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      Effect of wavelength and beam width on penetration in light-tissue interaction using computational methods

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      1 , , 2 , 1 , 1
      Lasers in Medical Science
      Springer London
      IPL, Laser, Monte Carlo, Penetration

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          Abstract

          Penetration depth of ultraviolet, visible light and infrared radiation in biological tissue has not previously been adequately measured. Risk assessment of typical intense pulsed light and laser intensities, spectral characteristics and the subsequent chemical, physiological and psychological effects of such outputs on vital organs as consequence of inappropriate output use are examined. This technical note focuses on wavelength, illumination geometry and skin tone and their effect on the energy density (fluence) distribution within tissue. Monte Carlo modelling is one of the most widely used stochastic methods for the modelling of light transport in turbid biological media such as human skin. Using custom Monte Carlo simulation software of a multi-layered skin model, fluence distributions are produced for various non-ionising radiation combinations. Fluence distributions were analysed using Matlab mathematical software. Penetration depth increases with increasing wavelength with a maximum penetration depth of 5378 μm calculated. The calculations show that a 10-mm beam width produces a fluence level at target depths of 1–3 mm equal to 73–88% (depending on depth) of the fluence level at the same depths produced by an infinitely wide beam of equal incident fluence. Meaning little additional penetration is achieved with larger spot sizes. Fluence distribution within tissue and thus the treatment efficacy depends upon the illumination geometry and wavelength. To optimise therapeutic techniques, light-tissue interactions must be thoroughly understood and can be greatly supported by the use of mathematical modelling techniques.

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          Most cited references19

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          The Optics of Human Skin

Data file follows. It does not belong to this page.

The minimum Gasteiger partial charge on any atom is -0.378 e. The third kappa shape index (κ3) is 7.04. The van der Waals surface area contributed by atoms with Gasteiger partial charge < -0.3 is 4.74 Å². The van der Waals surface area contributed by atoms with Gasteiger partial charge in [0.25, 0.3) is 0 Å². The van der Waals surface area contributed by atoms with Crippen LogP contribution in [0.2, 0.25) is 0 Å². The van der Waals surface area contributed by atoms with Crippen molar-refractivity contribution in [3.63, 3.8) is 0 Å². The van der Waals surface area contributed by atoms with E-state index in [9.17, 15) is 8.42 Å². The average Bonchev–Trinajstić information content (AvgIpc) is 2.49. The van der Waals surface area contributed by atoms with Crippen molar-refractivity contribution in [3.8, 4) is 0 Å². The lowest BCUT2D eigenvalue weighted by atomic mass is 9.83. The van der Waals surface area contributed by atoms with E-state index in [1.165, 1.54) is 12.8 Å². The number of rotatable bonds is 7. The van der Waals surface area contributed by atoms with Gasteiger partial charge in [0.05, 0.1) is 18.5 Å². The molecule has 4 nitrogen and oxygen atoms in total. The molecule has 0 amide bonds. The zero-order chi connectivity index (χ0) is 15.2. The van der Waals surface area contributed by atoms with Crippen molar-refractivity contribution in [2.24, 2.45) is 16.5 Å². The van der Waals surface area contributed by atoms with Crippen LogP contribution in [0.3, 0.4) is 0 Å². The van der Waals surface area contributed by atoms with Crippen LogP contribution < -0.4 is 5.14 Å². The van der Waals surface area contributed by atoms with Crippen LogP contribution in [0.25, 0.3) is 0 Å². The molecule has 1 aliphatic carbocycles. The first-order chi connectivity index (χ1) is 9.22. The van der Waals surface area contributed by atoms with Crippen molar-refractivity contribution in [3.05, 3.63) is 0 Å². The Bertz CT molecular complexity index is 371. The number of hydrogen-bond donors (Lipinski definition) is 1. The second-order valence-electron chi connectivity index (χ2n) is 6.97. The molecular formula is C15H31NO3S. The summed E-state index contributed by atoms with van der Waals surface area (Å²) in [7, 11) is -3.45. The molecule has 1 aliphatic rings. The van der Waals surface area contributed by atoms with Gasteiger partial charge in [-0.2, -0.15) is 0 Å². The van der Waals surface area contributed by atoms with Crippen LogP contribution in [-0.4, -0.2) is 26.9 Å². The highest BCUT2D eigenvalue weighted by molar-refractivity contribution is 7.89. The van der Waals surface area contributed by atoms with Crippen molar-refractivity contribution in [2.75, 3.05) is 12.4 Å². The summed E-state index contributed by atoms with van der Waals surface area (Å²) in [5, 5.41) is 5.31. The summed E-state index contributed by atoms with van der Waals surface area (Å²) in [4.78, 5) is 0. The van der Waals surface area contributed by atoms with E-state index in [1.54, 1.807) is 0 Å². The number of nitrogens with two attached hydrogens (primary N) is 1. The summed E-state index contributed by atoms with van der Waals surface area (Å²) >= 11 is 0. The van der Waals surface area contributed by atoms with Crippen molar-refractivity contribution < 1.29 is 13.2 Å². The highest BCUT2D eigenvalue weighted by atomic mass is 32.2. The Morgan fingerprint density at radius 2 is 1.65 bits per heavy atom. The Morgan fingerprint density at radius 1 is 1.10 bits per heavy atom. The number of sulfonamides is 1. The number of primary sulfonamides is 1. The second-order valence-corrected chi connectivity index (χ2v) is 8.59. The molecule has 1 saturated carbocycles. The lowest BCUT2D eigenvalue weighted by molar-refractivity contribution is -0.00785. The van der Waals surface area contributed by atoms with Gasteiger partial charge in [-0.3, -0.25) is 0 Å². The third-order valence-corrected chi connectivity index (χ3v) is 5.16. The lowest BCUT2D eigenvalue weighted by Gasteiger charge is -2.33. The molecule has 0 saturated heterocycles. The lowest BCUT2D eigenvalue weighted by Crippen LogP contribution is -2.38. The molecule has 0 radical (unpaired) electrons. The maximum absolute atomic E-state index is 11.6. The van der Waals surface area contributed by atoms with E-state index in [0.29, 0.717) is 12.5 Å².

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            Photosensitizers of the porphyrin and phthalocyanine series for photodynamic therapy

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              Immuno gold nanocages with tailored optical properties for targeted photothermal destruction of cancer cells.

              Gold nanocages with a relatively small size (e.g., approximately 45 nm in edge length) have been developed, and the structure of these nanocages was tailored to achieve strong absorption in the near-infrared (NIR) region for photothermal cancer treatment. Numerical calculations show that the nanocage has a large absorption cross section of 3.48 x 10(-14) m(2), facilitating conversion of NIR irradiation into heat. The gold nanocages were conjugated with monoclonal antibodies (anti-HER2) to target epidermal growth factor receptors (EGFR) that are overexpressed on the surface of breast cancer cells (SK-BR-3). Our preliminary photothermal results show that the nanocages strongly absorb light in the NIR region with an intensity threshold of 1.5 W/cm(2) to induce thermal destruction to the cancer cells. In the intensity range of 1.5-4.7 W/cm(2), the circular area of damaged cells increased linearly with the irradiation power density. These results suggest that this new class of bioconjugated gold nanostructures, immuno gold nanocages, can potentially serve as an effective photothermal therapeutic agent for cancer treatment.
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                Author and article information

                Contributors
                caerwynash@yahoo.co.uk
                Journal
                Lasers Med Sci
                Lasers Med Sci
                Lasers in Medical Science
                Springer London (London )
                0268-8921
                1435-604X
                12 September 2017
                12 September 2017
                2017
                : 32
                : 8
                : 1909-1918
                Affiliations
                [1 ]ISNI 0000 0000 9280 9077, GRID grid.12362.34, School of Applied Computing, , University of Wales Trinity Saint David, ; Swansea, SA1 6ED UK
                [2 ]ISNI 0000 0004 0430 9259, GRID grid.412917.8, The Christie NHS Foundation Trust, ; 550 Wilmslow Rd, Manchester, M20 4BX UK
                Article
                2317
                10.1007/s10103-017-2317-4
                5653719
                28900751
                301e3480-a4ce-49fe-a526-7856e641dad5
                © The Author(s) 2017

                Open Access This article is distributed under the terms of the Creative Commons Attribution 4.0 International License (http://creativecommons.org/licenses/by/4.0/), which permits unrestricted use, distribution, and reproduction in any medium, provided you give appropriate credit to the original author(s) and the source, provide a link to the Creative Commons license, and indicate if changes were made.

                History
                : 2 November 2016
                : 28 August 2017
                Funding
                Funded by: University of Wales Trinity St. David
                Categories
                Original Article
                Custom metadata
                © Springer-Verlag London Ltd. 2017

                Medical physics
                ipl,laser,monte carlo,penetration
                Medical physics
                ipl, laser, monte carlo, penetration

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